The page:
Absolutely. I also have a 21-year-old son, and so for 21 years, have been reading children's books. It's a particular art—children's books—and not at all obvious to get the language right and tap into the mind of a child without being condescending or cutesy. My inspirations were Roald Dahl, E.B. White (who, of course, authored the ultimate pig book, Charlotte's Web), Margaret Wise Brown, Louis Sachar. My ideal children's book is honest and funny and a bit strange. I don't think Gwen or Sprig is strange, though. We were mostly trying to help children and their parents to really see these remarkable animals. I identified a superpower that each animal has. For pigs, I chose their extraordinary sense of smell and for chickens, their remarkable vision. Pigs smell better and more than we do—they can smell truffles three feet underground. Similarly, chickens have Technicolor vision and are more alert to detail and movement than we are. These, of course, are survival techniques so they can find food (bugs!) and avoid danger.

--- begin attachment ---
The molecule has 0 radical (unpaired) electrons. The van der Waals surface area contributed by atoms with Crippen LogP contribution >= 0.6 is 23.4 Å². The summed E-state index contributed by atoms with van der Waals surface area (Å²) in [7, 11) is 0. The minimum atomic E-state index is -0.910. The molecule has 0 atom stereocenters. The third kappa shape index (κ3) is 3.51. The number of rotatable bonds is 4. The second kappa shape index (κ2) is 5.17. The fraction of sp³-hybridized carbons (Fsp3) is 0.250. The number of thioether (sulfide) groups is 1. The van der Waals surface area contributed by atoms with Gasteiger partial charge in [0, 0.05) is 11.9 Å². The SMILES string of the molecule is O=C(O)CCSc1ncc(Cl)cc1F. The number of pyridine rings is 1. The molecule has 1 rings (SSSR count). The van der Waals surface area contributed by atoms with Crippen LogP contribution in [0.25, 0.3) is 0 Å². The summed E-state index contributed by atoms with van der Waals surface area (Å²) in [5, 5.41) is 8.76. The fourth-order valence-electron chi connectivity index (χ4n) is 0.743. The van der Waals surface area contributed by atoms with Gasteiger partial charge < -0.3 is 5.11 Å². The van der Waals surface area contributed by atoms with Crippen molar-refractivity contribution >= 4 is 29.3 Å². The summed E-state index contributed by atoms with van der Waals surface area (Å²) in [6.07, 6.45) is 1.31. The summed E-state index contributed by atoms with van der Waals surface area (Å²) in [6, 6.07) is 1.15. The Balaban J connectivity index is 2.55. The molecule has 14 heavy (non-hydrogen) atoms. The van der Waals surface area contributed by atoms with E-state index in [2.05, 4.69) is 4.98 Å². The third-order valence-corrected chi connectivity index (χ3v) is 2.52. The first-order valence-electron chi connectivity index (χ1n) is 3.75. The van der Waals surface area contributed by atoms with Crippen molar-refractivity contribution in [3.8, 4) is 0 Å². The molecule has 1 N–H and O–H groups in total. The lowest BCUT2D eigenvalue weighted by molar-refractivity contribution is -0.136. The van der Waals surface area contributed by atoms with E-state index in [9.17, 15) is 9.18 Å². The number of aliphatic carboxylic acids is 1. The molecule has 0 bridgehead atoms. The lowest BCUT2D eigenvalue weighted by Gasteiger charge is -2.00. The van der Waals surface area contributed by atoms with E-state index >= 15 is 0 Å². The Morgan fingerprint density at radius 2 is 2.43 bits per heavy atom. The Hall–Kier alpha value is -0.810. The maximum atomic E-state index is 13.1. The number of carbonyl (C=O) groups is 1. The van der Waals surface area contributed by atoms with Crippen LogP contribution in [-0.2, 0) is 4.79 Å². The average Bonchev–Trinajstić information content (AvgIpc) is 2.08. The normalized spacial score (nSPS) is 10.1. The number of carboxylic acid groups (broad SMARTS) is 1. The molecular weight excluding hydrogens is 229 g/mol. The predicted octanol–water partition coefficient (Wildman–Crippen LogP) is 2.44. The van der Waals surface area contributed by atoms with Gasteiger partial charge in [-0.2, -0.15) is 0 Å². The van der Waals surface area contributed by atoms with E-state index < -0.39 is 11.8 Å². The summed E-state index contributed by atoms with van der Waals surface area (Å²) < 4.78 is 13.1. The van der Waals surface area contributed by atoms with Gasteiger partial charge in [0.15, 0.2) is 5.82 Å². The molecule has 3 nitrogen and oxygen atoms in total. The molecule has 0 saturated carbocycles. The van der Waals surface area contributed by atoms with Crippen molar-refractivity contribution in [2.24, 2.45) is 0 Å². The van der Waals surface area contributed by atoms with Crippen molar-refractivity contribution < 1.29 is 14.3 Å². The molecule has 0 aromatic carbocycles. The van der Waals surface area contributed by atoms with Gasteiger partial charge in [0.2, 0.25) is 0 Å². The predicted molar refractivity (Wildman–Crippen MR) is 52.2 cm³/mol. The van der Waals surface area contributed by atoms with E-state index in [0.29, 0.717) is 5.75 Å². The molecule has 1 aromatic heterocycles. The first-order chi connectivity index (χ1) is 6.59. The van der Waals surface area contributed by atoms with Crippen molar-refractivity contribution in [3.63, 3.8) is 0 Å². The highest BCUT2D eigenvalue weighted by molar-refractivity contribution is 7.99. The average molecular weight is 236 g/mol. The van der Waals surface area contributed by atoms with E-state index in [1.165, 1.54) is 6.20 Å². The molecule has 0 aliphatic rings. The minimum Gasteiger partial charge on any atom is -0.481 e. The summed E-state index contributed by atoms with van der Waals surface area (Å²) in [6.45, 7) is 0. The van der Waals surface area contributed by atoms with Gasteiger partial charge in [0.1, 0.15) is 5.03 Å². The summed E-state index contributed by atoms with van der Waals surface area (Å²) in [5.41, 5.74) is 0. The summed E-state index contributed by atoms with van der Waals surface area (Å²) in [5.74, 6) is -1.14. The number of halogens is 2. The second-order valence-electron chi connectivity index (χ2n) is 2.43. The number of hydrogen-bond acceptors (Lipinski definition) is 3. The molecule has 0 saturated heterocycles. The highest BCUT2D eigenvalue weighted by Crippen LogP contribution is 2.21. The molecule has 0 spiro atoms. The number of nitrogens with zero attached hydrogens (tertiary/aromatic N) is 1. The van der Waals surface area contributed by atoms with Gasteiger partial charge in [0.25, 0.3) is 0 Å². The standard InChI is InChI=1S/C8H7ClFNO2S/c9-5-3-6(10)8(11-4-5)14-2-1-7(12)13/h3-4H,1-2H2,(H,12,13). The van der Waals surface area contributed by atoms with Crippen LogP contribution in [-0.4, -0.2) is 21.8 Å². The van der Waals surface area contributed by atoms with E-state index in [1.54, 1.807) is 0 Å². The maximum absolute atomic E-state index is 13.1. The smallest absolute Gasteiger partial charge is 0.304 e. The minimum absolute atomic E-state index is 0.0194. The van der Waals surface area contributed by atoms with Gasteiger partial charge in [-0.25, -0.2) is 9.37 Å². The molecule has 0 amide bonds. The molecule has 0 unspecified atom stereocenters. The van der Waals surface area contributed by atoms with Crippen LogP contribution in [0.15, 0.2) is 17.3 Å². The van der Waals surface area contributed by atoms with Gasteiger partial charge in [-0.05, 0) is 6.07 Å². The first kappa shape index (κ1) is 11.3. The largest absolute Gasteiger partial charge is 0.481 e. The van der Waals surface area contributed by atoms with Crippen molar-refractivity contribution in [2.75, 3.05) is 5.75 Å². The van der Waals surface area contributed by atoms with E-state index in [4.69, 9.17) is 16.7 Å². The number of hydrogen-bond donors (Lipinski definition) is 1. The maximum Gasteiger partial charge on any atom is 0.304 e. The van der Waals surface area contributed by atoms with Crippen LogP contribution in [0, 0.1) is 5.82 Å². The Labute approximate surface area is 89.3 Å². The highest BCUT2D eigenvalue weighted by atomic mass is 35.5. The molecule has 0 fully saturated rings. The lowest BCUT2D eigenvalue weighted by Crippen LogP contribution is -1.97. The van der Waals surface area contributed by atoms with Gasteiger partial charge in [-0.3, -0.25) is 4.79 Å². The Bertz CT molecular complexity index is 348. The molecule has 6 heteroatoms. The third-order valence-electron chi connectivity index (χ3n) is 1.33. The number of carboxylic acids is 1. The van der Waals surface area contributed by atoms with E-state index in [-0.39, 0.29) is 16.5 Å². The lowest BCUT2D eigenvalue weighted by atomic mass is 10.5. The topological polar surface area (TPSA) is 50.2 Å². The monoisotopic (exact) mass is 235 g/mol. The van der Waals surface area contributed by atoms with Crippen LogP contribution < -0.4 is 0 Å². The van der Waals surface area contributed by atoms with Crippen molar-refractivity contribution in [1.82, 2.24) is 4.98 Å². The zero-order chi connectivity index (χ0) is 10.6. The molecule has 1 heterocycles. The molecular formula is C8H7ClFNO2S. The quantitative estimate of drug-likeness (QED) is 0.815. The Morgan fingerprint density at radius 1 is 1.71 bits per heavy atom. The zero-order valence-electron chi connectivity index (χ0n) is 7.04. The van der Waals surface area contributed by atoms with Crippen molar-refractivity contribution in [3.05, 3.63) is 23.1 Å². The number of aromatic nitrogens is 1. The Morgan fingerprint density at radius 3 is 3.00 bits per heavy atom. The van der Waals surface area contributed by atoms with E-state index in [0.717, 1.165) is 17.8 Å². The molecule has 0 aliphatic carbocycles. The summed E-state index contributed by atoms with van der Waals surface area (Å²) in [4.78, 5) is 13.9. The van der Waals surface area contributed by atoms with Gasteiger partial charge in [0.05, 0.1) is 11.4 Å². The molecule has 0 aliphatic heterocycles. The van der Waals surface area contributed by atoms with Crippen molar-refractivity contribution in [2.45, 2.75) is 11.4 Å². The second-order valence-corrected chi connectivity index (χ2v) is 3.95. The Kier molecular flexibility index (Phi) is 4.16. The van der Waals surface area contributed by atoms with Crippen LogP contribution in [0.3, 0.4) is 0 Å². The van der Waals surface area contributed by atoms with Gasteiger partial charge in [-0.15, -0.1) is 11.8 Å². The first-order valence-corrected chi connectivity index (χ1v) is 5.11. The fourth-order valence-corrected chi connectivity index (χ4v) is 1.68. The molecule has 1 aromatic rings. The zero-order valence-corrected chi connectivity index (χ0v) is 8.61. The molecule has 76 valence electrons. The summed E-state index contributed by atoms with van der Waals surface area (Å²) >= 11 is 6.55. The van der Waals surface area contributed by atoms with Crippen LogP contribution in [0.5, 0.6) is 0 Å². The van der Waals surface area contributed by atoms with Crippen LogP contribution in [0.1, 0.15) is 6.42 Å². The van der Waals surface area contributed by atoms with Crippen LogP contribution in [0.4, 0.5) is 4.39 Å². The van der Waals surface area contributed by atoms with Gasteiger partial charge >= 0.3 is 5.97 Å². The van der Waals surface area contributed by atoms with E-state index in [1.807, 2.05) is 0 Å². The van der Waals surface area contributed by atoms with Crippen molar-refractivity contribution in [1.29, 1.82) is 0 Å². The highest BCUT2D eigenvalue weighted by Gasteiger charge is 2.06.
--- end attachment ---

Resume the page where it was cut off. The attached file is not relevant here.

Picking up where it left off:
The illustrations by Sonja Stangl are really great. How did you connect with her, and what attracted you to her work and style?
Stone Pier Press did an online audition, and after studying more than 100 portfolios, we chose Sonja. Her drawings, and her Sprig, were so beautiful, with an almost old-fashioned sensibility. She has a soft spot for farm animals and knows how to communicate this with kids and parents. She also has a great sense of story, which we drew on to craft the book.
Gwen the Rescue Hen is brand-new and available this month. How has the reception been for Sprig the Rescue Pig?